As this association became better known, attendance at meetings increased and so did membership as signal men from other New England States and from New York and New Jersey joined the organization. In the 1920's the name was changed to the "New England Municipal Signal Association."
At about this time, some of the more distant members of the New England Association and other signal men formed groups of their own such as the New Jersey Signal Association, the New York State Municipal Signal Association, the Northwest Municipal Signal Association, and the Southern New York Municipal Signal Association. In the early 1930's these groups formed the "Associated Municipal Signal Services" (A.M.S.S.), but each group retained its individual identity and continued to conduct its own meetings.
In 1934, this association started publishing the "A.M.S.S. Journal," which was sent free to all members. The Journal contained reprints of the papers presented at the various association meetings plus other items of technical interest to the members. The A.M.S.S. Journal was augmented in about 1936 with a monthly publication called "CEMENT" (Communication Engineers Mutual Educational National Tabloid). This magazine was used to inform members about the activities of the individual groups within the association, and also had other technical and non-technical news not contained in the journal.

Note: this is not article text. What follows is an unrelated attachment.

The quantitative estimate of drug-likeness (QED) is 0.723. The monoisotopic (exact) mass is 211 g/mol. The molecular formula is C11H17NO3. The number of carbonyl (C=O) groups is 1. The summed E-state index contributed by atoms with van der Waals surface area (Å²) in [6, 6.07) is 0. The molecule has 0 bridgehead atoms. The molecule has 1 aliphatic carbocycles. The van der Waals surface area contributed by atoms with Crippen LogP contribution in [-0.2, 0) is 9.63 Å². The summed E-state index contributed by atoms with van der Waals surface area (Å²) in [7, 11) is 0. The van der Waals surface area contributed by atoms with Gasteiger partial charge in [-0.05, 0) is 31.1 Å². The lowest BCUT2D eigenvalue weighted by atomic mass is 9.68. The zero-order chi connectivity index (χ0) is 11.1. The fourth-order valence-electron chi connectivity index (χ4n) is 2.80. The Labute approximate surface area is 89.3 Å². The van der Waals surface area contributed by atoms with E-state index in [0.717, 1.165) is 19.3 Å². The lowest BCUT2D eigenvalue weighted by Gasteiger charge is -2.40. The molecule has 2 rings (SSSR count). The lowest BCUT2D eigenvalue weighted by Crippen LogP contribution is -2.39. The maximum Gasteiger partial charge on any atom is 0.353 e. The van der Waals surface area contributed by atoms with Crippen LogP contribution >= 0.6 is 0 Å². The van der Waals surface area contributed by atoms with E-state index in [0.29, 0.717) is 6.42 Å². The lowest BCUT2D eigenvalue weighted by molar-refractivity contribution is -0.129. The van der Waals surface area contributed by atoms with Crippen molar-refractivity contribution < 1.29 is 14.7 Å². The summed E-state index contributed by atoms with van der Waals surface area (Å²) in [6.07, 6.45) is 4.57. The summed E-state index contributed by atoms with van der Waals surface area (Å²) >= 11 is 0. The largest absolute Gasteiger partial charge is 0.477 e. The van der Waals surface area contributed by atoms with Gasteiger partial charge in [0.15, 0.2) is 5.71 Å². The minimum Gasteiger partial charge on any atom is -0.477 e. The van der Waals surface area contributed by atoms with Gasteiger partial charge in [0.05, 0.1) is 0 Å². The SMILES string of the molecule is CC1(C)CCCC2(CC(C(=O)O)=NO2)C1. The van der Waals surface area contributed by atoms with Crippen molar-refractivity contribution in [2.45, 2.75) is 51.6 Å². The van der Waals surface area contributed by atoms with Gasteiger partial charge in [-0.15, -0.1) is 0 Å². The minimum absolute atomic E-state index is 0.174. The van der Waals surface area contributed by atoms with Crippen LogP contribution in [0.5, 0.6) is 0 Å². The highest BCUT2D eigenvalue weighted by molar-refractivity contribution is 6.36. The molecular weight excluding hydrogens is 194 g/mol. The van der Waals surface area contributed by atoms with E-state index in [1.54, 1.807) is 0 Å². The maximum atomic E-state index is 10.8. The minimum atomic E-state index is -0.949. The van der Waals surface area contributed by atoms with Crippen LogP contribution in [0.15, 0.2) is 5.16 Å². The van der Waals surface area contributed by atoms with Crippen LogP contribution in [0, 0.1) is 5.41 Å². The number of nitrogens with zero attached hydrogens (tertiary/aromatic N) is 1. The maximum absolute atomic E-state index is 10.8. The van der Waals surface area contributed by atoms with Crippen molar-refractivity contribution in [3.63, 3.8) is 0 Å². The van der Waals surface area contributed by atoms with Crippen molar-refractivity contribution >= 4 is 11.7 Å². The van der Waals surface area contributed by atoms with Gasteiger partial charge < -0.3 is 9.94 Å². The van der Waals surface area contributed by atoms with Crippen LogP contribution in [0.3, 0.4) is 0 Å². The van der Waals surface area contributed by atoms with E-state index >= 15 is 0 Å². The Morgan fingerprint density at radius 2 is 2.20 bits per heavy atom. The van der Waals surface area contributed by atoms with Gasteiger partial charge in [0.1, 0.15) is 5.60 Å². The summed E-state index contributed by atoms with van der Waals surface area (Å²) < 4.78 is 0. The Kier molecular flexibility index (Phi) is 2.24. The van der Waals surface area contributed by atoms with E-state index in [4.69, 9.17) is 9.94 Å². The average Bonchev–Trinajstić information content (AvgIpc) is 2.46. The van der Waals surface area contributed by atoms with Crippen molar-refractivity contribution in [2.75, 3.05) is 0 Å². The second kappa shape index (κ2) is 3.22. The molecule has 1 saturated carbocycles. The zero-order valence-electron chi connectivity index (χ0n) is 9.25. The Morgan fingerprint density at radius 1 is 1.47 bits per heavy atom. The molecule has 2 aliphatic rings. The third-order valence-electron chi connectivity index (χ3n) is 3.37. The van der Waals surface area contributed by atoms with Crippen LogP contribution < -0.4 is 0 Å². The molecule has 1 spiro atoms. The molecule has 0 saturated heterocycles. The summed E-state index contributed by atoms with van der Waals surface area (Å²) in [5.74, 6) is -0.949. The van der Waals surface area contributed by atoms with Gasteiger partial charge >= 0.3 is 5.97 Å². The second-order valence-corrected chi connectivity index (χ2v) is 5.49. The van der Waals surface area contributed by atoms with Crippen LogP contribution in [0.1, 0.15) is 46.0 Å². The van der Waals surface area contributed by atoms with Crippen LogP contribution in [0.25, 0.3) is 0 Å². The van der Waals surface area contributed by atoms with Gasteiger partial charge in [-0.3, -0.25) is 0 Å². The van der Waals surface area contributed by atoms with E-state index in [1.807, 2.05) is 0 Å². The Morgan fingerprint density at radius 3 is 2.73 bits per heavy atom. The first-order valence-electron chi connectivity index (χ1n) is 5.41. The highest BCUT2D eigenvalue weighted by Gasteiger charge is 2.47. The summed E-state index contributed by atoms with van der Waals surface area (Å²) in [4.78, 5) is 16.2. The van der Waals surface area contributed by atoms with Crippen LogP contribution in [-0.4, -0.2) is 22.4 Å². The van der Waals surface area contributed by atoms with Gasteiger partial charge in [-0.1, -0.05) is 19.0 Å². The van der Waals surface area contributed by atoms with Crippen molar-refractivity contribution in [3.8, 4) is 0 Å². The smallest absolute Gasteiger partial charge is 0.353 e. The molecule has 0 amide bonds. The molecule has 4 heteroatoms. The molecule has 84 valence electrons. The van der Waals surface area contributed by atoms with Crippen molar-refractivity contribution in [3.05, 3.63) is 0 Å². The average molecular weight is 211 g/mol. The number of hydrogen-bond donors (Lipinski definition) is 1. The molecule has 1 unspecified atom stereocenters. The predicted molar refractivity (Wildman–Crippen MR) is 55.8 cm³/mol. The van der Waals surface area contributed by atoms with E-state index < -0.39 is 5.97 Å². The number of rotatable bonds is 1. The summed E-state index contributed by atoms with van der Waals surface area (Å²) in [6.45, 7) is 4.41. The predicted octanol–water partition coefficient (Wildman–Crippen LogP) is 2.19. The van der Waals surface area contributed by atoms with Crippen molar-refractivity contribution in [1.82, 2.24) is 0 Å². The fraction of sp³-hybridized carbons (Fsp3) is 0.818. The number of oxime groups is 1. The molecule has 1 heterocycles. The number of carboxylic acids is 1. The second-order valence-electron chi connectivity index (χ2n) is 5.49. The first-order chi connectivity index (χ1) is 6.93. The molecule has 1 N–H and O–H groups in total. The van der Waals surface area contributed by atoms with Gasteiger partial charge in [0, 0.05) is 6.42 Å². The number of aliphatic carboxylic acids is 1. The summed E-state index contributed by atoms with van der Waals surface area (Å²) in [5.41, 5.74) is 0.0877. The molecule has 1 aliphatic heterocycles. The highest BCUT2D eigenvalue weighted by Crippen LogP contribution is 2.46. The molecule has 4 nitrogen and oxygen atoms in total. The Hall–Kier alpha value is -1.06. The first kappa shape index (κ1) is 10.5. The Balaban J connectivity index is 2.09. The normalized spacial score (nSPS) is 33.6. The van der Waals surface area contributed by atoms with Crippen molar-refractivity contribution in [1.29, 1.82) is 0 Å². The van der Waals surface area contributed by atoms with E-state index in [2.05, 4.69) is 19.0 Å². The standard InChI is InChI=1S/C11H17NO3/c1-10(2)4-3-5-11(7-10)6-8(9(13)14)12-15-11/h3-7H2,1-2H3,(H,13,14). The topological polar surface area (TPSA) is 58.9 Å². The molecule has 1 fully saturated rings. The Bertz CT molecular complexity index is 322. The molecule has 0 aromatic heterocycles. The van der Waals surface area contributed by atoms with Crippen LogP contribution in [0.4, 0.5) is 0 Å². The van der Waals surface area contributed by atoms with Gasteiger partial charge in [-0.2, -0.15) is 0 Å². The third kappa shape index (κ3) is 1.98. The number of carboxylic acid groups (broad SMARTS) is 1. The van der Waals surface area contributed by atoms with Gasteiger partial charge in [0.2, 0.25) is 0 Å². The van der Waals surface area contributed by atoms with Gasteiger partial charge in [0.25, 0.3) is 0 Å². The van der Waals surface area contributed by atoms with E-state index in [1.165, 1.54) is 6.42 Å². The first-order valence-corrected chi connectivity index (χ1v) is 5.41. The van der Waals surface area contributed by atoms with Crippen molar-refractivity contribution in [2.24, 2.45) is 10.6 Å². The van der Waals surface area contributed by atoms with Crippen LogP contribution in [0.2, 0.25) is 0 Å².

During the mid 1930's, both I.A.M.E. and A.M.S.S. continued to grow. Many signal superintendents and engineers belonged to both organizations and many were also members of the still active and independent state or local associations. Membership was individual for each and there were no chapters or sections, as such until 1935.